These days everyone seems to be flocking to 3D movies at the theater. You get to wear those funny red and blue glasses, and if you are lucky, it looks like the images on the screen are shooting out at you or sitting right next to your seat.
Now, it seems that all the electronic manufacturers are starting a new trend to bring 3D technology to the home user in the form of options for TVs, smart phones, hand held games, etc. There is even a trend going that some of these manufacturers are trying to develop a version of 3D where you don’t have to wear those annoying 3D glasses in the form of the newest version of the hand held game system for the Nintento DS.
Many new TVs on the market are touting the 3D experience but they require the users to wear the glasses. These TVs are a bit pricier than regular HD models, perhaps as much as a thousand dollars more. If you have noticed that LED TVs seem to be getting a lot cheaper, it is probably because the newer models are coming out with things like Internet and 3D, so the older ones are on their way out and thus cheaper.
So, what’s the difference between 3D and 2D in a TV? It’s not quite the same as the movie screen 3D experience, but it is still a much different experience than regular TV. It is a depth perception thing instead of the jumping out at you type of experience you get at the theater. One problem is that if you aren’t sitting at the right angle, you may not get the full experience, but then, this technology hasn’t been out that long. There are also people who can’t see the 3D the way it shows up in TVs, as they don’t have the proper depth perception needed. It’s sort of like when a person is color blind, except it’s not color, it’s depth of layers that a person can’t see properly.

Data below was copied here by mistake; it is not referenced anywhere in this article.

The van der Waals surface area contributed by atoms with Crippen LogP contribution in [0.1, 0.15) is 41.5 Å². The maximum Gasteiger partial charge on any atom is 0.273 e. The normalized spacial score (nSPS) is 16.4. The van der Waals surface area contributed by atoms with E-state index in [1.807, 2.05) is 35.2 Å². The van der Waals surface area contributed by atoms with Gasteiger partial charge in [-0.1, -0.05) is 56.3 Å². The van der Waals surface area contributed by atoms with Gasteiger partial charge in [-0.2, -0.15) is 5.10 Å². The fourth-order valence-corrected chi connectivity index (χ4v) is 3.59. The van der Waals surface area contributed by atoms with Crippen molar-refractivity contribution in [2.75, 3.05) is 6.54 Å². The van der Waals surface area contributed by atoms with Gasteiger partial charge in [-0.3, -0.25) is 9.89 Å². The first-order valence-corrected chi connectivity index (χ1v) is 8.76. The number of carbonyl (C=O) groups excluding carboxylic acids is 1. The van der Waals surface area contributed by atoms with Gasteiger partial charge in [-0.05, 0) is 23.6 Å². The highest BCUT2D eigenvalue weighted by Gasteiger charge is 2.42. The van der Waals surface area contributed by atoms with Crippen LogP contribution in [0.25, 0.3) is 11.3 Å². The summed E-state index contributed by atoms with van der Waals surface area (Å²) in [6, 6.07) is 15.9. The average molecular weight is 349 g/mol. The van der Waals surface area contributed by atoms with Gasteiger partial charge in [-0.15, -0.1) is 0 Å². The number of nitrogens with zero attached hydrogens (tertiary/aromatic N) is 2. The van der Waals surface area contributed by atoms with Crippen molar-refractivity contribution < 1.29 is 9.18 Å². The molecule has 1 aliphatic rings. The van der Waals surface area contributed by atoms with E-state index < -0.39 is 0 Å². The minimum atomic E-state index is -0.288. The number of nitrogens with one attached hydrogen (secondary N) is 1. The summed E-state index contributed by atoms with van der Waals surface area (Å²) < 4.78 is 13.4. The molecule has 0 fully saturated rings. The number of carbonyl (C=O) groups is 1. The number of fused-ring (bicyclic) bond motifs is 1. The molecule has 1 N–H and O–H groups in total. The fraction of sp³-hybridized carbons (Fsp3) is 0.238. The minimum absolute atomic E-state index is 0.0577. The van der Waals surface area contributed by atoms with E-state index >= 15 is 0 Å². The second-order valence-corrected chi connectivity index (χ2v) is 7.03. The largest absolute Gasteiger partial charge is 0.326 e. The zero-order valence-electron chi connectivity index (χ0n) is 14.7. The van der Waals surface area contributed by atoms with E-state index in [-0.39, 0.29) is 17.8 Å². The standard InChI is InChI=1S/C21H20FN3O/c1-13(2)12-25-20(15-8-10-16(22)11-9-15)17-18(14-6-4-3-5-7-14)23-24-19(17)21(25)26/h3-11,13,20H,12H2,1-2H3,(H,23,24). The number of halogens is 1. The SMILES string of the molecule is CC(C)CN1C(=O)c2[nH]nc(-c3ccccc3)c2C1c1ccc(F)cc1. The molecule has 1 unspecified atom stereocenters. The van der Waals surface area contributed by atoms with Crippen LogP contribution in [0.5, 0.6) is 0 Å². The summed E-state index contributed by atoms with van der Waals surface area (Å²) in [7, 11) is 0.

Another problem is that several companies are putting out TVs with the 3D installed, but the technology has yet to be standardized, which means everyone’s system is different and you get different results. Some people don’t like the way it is done now, as it makes them feel closed in due to the way the special glasses work, and it can even cause some people to be sick to their stomach.
All in all, once the bugs get worked out, 3D or even 4D technology will more than likely become standard on many electronic devices.